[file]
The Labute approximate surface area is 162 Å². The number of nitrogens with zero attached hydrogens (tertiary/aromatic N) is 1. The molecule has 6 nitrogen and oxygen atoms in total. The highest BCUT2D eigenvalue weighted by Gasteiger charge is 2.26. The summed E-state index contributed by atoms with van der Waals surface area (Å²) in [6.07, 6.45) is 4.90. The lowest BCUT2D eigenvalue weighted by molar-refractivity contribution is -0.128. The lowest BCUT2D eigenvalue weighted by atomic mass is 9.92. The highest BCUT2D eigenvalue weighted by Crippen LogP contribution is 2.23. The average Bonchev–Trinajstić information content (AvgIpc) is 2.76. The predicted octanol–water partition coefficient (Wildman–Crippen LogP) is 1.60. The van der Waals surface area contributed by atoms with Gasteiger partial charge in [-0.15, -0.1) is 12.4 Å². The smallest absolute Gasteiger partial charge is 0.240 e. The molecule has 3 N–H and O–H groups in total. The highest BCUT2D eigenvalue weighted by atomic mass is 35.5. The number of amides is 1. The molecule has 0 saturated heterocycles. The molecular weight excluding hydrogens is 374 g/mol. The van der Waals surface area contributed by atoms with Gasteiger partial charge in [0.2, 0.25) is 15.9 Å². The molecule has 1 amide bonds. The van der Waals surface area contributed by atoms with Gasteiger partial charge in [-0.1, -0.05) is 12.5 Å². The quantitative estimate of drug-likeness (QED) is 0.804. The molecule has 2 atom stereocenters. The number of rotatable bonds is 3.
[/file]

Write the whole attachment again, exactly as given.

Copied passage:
The Labute approximate surface area is 162 Å². The number of nitrogens with zero attached hydrogens (tertiary/aromatic N) is 1. The molecule has 6 nitrogen and oxygen atoms in total. The highest BCUT2D eigenvalue weighted by Gasteiger charge is 2.26. The summed E-state index contributed by atoms with van der Waals surface area (Å²) in [6.07, 6.45) is 4.90. The lowest BCUT2D eigenvalue weighted by molar-refractivity contribution is -0.128. The lowest BCUT2D eigenvalue weighted by atomic mass is 9.92. The highest BCUT2D eigenvalue weighted by Crippen LogP contribution is 2.23. The average Bonchev–Trinajstić information content (AvgIpc) is 2.76. The predicted octanol–water partition coefficient (Wildman–Crippen LogP) is 1.60. The van der Waals surface area contributed by atoms with Gasteiger partial charge in [-0.15, -0.1) is 12.4 Å². The smallest absolute Gasteiger partial charge is 0.240 e. The molecule has 3 N–H and O–H groups in total. The highest BCUT2D eigenvalue weighted by atomic mass is 35.5. The number of amides is 1. The molecule has 0 saturated heterocycles. The molecular weight excluding hydrogens is 374 g/mol. The van der Waals surface area contributed by atoms with Gasteiger partial charge in [0.2, 0.25) is 15.9 Å². The molecule has 1 amide bonds. The van der Waals surface area contributed by atoms with Gasteiger partial charge in [-0.1, -0.05) is 12.5 Å². The quantitative estimate of drug-likeness (QED) is 0.804. The molecule has 2 atom stereocenters. The number of rotatable bonds is 3.